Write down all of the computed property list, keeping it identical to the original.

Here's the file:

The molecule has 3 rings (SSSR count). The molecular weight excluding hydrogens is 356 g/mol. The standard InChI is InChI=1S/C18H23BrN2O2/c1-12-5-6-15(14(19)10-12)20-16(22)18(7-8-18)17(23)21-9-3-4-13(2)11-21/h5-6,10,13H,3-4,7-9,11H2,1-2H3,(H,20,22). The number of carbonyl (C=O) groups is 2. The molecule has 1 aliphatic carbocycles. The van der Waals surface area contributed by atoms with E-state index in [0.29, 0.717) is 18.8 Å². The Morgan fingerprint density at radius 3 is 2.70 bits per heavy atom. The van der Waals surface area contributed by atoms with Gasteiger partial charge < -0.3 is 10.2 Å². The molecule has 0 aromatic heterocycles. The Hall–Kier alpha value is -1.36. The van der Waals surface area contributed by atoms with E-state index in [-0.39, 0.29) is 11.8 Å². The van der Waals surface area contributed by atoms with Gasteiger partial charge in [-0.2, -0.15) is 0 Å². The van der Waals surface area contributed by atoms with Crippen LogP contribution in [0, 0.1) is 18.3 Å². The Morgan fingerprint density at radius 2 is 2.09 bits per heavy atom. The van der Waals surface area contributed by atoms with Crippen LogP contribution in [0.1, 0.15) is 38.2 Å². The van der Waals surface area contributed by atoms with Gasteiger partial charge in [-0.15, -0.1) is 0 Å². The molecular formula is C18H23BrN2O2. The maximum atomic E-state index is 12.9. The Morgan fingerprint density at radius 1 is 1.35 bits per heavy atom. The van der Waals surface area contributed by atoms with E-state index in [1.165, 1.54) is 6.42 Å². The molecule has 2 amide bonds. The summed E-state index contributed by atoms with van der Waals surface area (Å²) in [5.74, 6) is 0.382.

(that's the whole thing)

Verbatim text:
The molecule has 3 rings (SSSR count). The molecular weight excluding hydrogens is 356 g/mol. The standard InChI is InChI=1S/C18H23BrN2O2/c1-12-5-6-15(14(19)10-12)20-16(22)18(7-8-18)17(23)21-9-3-4-13(2)11-21/h5-6,10,13H,3-4,7-9,11H2,1-2H3,(H,20,22). The number of carbonyl (C=O) groups is 2. The molecule has 1 aliphatic carbocycles. The van der Waals surface area contributed by atoms with E-state index in [0.29, 0.717) is 18.8 Å². The Morgan fingerprint density at radius 3 is 2.70 bits per heavy atom. The van der Waals surface area contributed by atoms with Gasteiger partial charge < -0.3 is 10.2 Å². The molecule has 0 aromatic heterocycles. The Hall–Kier alpha value is -1.36. The van der Waals surface area contributed by atoms with E-state index in [-0.39, 0.29) is 11.8 Å². The van der Waals surface area contributed by atoms with Gasteiger partial charge in [-0.2, -0.15) is 0 Å². The van der Waals surface area contributed by atoms with Crippen LogP contribution in [0, 0.1) is 18.3 Å². The Morgan fingerprint density at radius 2 is 2.09 bits per heavy atom. The van der Waals surface area contributed by atoms with Crippen LogP contribution in [0.1, 0.15) is 38.2 Å². The van der Waals surface area contributed by atoms with Gasteiger partial charge in [-0.15, -0.1) is 0 Å². The molecular formula is C18H23BrN2O2. The maximum atomic E-state index is 12.9. The Morgan fingerprint density at radius 1 is 1.35 bits per heavy atom. The van der Waals surface area contributed by atoms with E-state index in [1.165, 1.54) is 6.42 Å². The molecule has 2 amide bonds. The summed E-state index contributed by atoms with van der Waals surface area (Å²) in [5.74, 6) is 0.382.